Use of Strength Vs. Abuse of Strength

I always enjoy answering reader questions, when my experience applies, as it allows me to give back to the jiu jitsu community.  We recently received an inquiry asking about the difference between USING strength and ABUSING strength.  I will try my best to help make this distinction based on my own experience.

The core principle of jiu jitsu is that ideally one should be able to apply technique, through timing and correct choice of technique flow, without reliance upon strength.  Of course any movement that is done requires the use of muscles, you cannot move without flexing or releasing your muscles, and if you happen to be very strong all of your movements will be very definite.

If you exert yourself constantly while rolling, chances are you are not using you strength correctly.  The key is to learn to roll in a state of relaxation of your major muscles, only tensing them at crucial moments.  Think of it as the difference between walking, and sprinting.  Someone who abuses their strength constantly sprints while they roll, while someone who simply uses their strength intelligently varies between walking, jogging, running and sprinting, depending on what is needed at a given moment.

Big people tend to be physically strong.  It’s a fact of life.  By big I don’t mean overweight/obese, I mean that if you are healthy, the bigger you are generally the stronger you are, I know this is not the case all the time, but it is a generalization that’s not entirely off base…  However, the bigger you are the more energy you burn while doing things which require strength.  If you’re one of the bigger guys in your academy/club you should focus on not tiring out.  Ask yourself: am I trying to sprint?

I always tell people who are much bigger and stronger than I am, but get out-techniqued by me “stop working so hard.”  By this, I mean that if they rely upon simply being heavy, keeping a low center of gravity, and chilling when they get to good positions, their chances of getting the better of me improve.  If, however, they constantly exert themselves their size and strength will have less of a chance of prevailing over my speed and agility.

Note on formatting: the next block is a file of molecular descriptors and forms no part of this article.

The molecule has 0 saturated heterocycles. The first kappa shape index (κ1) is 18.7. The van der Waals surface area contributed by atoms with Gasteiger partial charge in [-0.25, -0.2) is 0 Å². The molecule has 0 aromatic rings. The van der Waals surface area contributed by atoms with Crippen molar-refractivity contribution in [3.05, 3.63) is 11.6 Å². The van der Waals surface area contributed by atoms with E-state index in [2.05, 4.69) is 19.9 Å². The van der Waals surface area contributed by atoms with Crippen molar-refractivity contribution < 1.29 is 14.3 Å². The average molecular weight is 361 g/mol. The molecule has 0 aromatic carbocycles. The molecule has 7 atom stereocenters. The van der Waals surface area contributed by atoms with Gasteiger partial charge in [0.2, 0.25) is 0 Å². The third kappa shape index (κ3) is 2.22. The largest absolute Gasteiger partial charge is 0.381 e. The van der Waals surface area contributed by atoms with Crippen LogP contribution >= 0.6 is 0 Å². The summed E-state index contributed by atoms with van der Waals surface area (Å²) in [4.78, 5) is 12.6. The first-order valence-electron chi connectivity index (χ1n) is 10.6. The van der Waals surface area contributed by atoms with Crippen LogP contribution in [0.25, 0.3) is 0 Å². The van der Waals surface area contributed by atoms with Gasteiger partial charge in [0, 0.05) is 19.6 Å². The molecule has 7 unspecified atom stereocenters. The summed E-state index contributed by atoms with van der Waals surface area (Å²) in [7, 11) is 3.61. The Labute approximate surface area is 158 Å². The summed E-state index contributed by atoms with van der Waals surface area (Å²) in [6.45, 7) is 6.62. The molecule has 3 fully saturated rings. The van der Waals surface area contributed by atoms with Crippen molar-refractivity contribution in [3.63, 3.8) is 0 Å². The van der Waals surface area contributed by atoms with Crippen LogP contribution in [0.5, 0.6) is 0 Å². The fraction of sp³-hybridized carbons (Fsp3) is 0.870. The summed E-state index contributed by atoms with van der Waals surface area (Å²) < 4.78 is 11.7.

It isn’t fair to tell someone who is very strong to “not use strength.”  You can’t get mad at a brick wall for being a brick wall.  However, if the person is constantly exerting themselves, you CAN tell them to relax and try to move more fluidly.  Fluidity tends to prevail over stiffness in jiu jitsu.

For me, the best measure of how much I rely on my strength is to roll with someone MUCH stronger than me.  I find the strongest guy in the room and I try to use technique to defeat their strength.  If you fear you may be abusing your strength, roll with people who are stronger than you are, or better yet, when rolling with those who are weaker, put yourself in bad spots and stay there, learning to defend.  If you do get on top, don’t exert yourself, let gravity do that for you.

These are just some of my observations on the distinction between using and abusing strength.  Does this make sense to the strong guys out there?  Does this answer the question well?  Keep sending us your questions and we’ll keep answering them to the best of our abilities!

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Emil Fischer is an active black belt competitor under Pablo Angel Castro III training at Strong Style Mixed Martial Arts and Training Center near Cleveland Ohio ( and teaching at Ararat Martial Arts and FItness Center. For more information, other articles, and competition videos check out his athlete pages at and Emil is sponsored by Meerkatsu (, discount code EmilKatsu), Eddy's On Coventry, North Coast Cryo ( NottaRookie, YM ( discount code COOKIES), Defense Soap ( discount code COOKIES) Impact Mouthguards ( discount code EMILIMPACT), and North South Jiu Jitsu Underwear


  1. This was right on for me. Being a pretty strong dude And a new white belt to bjj, I am starting to realize just how spastic and overly exerting my rolling was when in the very begging. I would be absolutely gassed after a couple minutes, and think to myself man these guys go hard! Probably only because they were matching my intensity. As I begin to learn the basic positions and flow of bjj I’m starting to relax. This scenario probably holds true for a lot of beginners, although I can see how it could become a habit if you don’t ever chill out and realize that rolling at 50% or 25% means just that, it’s not about getting a tap it’s about working the technique.

  2. I have been told by many different sparring partners, that I should use my weight (and strength) to my advantage and that it can be done without overexerting myself. Thank you for putting it into perspective.


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